Opinion pieces, columns and insights into Dutch news and current affairs from key commentators


‘Ban arrests of peaceful demonstrators’

‘Ban arrests of peaceful demonstrators’

Lawyer Willem Jebbink represents Abulkasim al-Jaberi, the man who was arrested recently for shouting 'Fuck the king’, thereby committing lese majesty, which is still a punishable offence in the Netherlands. Jebbink thinks his arrest flies in the face of civil liberty. The prosecution of my client Abulkasim al-Jaberi for insulting the king and queen has generated much discussion about the archaic law that penalises lese majesty, and rightly so. We should ask ourselves if such a law is still relevant, especially since the criminal code already contains a ‘normal’ section on defamation. Civil liberty However, the most important argument in Mr al-Jaberi’s case concerns civil liberty. He demonstrated with the approval of the mayor, but was nevertheless incarcerated by the police who decided he committed the offence of lese majesty. His detention reflects the quality of the state of law in this country where freedom of demonstration is concerned, and we can’t but conclude that it is in a very poor state indeed. What happened to Mr Al-Jaberi also happened to a woman named Joanna during the coronation celebrations. She had permission to make her anti-royalist feeling known on Dam square but when she did so peaceably, the police intervened all the same. In doing so, the police waived the authority of the only person who has a decisive say in these matters: the mayor. This is cause for concern because it jeopardises the personal freedom of citizens. It also demonstrates that apparently police officers do not have sufficient knowledge of the law to act according to its edicts. It looks as if the agenda of the police is one of ‘good riddance to bad rubbish’. And  that seems to be enough to waive the right to freedom of demonstration. Those who want to express their opinions are arrested forthwith and silenced, even when the arrest turns out to have been wrongful. Police officials don’t care what the mayor says and consequently do whatever they think necessary to present a ‘clean’ Dam square to the eyes of the international press. Sinterklaas Something similar happened last year during the welcoming ceremony for Sinterklaas in Gouda. The European court for human rights says authorities should be tolerant in the face of peaceful demonstrations, even when demonstrators don’t comply to the letter with the legal restrictions. The basis of this legislation is one of the pillars of a free, democratic society: citizens must be able to voice their opinions, especially if they do so in a peaceful manner. That is exactly what dozens of demonstrators did in Gouda: voice a peaceful protest against the figure of Black Pete. When the police intervened, what came across was the image of a couple of people spoiling a children’s party. The result, once again, was the incarceration of citizens who wanted to have their say. Hours later, when the demonstrators were finally released, they had the pleasure of listening to their uninformed prime minister saying that he was firmly in the children’s party camp. With one fell swoop ‘the prime minister of every Dutch citizen’ side-lined people who thought differently, among whom many with a different cultural background. International attention Meanwhile, thanks to the prosecution of Mr Al-Jaberi, the Black Pete discussion has been resuscitated in the international press: the liberal Dutch are applying the full force of the law against demonstrators who are peacefully objecting to the ridiculing of people of colour. A bad press abroad for the freedom of opinion in this country, this is the backlash of the ‘good riddance to bad rubbish’ policy of the police. The Netherlands is not used to mainstream, ‘tough’ public debates. The culture of consensus rules. Talk shows feature opinion makers who form public opinion, not people who express awkward opinions. People who provoke are ‘trouble makers’ and run the risk of arrest at demonstrations. A ban on arrests for alleged offences of expression and peaceful demonstrations might be a good way of reining in the police. Or to use the language of the demonstrators: fuck repression. Willem Jebbink is a lawyer. This column appeared earlier in the Volkskrant  More >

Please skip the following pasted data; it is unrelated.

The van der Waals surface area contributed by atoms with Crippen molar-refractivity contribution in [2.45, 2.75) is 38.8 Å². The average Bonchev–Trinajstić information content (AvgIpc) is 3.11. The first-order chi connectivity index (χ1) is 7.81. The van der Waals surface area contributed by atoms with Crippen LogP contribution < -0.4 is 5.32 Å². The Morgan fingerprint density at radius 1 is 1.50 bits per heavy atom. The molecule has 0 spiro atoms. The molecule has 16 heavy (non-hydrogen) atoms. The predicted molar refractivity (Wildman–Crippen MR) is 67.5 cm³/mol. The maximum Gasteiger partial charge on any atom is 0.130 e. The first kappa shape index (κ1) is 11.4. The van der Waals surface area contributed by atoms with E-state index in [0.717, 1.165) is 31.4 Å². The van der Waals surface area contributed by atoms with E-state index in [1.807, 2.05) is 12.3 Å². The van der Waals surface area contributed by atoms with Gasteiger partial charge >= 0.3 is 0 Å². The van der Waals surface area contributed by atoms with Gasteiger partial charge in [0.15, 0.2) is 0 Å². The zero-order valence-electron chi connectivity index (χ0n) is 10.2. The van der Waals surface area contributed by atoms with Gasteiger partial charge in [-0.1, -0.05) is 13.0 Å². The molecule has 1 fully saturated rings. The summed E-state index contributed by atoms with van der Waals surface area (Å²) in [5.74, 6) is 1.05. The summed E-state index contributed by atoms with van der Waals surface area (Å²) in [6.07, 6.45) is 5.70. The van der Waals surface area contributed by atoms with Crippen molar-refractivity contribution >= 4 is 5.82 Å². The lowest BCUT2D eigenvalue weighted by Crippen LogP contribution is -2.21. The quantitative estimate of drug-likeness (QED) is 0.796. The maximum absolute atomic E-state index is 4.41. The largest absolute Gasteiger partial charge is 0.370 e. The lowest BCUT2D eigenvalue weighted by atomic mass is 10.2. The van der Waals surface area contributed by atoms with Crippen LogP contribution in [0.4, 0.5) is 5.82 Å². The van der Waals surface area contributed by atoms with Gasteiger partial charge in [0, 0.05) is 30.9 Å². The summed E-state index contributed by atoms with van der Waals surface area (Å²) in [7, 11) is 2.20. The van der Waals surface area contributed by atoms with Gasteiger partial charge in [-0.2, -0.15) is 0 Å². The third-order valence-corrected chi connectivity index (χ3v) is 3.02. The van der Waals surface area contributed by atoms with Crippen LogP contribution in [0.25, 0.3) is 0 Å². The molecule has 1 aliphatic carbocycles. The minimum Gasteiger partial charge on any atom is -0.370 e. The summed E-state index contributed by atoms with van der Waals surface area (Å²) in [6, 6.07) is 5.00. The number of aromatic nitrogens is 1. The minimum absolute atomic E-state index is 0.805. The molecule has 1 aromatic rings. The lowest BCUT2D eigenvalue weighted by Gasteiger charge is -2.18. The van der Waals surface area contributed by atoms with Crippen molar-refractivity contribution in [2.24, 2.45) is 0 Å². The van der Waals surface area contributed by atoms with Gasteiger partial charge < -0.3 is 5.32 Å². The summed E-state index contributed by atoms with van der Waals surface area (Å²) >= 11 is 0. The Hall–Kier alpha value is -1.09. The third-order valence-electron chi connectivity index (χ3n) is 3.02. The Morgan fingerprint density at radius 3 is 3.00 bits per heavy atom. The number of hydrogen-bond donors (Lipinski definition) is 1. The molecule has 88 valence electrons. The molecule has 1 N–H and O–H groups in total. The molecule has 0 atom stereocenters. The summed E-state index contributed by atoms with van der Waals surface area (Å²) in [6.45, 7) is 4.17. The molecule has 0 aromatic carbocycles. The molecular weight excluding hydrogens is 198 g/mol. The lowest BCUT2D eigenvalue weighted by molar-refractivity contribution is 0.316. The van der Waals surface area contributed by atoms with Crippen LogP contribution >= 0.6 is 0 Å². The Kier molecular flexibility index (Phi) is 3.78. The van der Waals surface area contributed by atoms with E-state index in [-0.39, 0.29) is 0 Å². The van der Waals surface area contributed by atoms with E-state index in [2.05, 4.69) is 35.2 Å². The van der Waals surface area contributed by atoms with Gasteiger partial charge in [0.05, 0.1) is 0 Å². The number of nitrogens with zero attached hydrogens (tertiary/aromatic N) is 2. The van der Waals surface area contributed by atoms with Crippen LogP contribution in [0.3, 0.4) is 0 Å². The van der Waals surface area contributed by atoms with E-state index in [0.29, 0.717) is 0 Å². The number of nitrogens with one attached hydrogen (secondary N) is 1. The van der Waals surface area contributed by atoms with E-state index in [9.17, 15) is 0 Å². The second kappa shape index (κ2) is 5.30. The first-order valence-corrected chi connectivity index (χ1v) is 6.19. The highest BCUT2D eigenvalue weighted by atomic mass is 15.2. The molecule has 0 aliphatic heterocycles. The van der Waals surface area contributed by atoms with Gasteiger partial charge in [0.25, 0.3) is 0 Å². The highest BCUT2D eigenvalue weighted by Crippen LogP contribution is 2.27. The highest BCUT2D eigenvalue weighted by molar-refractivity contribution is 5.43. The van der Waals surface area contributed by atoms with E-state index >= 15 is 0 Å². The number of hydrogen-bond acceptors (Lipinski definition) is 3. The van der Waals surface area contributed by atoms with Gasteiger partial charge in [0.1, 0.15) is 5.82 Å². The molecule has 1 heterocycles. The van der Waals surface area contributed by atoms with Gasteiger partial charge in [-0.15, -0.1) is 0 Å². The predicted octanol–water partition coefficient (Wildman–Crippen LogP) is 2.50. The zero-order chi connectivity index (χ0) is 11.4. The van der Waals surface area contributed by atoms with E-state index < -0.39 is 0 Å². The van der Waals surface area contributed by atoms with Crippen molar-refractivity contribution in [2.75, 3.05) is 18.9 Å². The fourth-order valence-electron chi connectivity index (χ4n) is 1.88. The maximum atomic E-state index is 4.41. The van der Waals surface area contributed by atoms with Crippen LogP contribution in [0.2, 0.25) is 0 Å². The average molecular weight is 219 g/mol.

‘A second opinion court to replace court verdict appeals’

‘A second opinion court to replace court verdict appeals’